Friday, 15 August 2014

Glasgow School of Art

The Glasgow Herald, Wednesday, June 26th, 1907

The new Art School when completed will have, along Renfrew Street, a total length of 248 feet and a depth of 77 feet. The existing eastern section is 55 feet in height, but the roof is to be removed and an attic storey added, giving a uniform height over the whole extent of the building of 72 feet. The frontage to Renfrew Street is a continuation of the design of the eastern section, but the western elevation to Scott Street will form a special feature.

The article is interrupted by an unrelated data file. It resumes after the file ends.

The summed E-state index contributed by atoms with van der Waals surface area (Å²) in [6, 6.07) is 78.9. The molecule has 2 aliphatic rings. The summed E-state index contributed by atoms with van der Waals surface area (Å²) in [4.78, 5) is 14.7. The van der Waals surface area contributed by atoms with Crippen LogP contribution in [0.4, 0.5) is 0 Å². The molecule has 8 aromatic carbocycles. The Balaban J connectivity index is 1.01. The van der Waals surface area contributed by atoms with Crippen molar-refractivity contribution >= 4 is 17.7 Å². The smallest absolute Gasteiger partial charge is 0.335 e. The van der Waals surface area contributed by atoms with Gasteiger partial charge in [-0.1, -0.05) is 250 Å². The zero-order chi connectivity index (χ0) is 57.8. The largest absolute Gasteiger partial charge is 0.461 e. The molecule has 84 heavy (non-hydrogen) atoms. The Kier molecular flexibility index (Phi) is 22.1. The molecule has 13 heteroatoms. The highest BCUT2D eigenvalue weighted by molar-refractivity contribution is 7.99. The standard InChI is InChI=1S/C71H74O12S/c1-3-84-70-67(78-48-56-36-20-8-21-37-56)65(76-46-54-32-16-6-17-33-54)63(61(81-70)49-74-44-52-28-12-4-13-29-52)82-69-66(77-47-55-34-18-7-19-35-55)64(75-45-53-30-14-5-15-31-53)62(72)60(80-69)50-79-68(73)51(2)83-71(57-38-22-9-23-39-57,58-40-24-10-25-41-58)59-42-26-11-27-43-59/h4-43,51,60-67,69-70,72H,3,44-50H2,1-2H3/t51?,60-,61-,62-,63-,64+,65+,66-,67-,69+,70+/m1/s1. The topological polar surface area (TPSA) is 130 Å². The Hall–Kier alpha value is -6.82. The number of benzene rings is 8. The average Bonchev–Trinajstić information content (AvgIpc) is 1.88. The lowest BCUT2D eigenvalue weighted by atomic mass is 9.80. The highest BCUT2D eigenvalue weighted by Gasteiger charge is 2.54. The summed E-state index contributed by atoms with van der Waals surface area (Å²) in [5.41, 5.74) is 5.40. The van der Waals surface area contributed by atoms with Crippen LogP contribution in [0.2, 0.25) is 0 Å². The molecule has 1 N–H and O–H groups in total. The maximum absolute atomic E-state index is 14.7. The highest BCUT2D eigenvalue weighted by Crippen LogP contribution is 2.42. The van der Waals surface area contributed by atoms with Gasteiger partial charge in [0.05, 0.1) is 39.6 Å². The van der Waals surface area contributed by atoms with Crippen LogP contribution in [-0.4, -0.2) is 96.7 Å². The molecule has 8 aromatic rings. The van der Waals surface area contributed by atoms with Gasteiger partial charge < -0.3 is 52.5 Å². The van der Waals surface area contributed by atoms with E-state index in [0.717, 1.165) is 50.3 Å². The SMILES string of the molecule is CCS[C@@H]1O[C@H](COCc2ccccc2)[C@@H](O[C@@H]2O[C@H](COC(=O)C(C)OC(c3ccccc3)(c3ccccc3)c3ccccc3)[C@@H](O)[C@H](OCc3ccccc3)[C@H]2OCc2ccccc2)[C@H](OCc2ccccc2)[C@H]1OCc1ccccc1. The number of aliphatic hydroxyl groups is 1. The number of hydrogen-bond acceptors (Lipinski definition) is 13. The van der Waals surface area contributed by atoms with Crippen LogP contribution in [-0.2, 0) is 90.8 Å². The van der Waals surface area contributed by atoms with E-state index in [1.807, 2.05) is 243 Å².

At the south-west corner of the building on the second floor the library is situated. Here the building rises to a height of 100 feet, and the wall will be broken by the library windows, 20 feet in height, between which will be placed a series of emblematic figures representing art, sculpture, architecture and music. The basement floor of the building is set apart for the modelling school and a series of technical studios for metal workers, wood carvers and enamellers, bookbinders, house decorators, etc., and there is a sub-basement in which there are rooms for stone carvers, pointers and casters. The modelling school measures 120 feet by 48, and has elementary, advanced, and life classrooms. Altogether on the basement floor there is accommodation for about 200 students. The life modelling room is lighted from the roof and is 30 feet in height, an all-important matter in connection with colossal statuary, as the largest piece of sculpture may be worked inside and a number of students employed upon it. On the basement floor there is also a lecture theatre, seated for 150 students, with an independent entrance from Scott Street.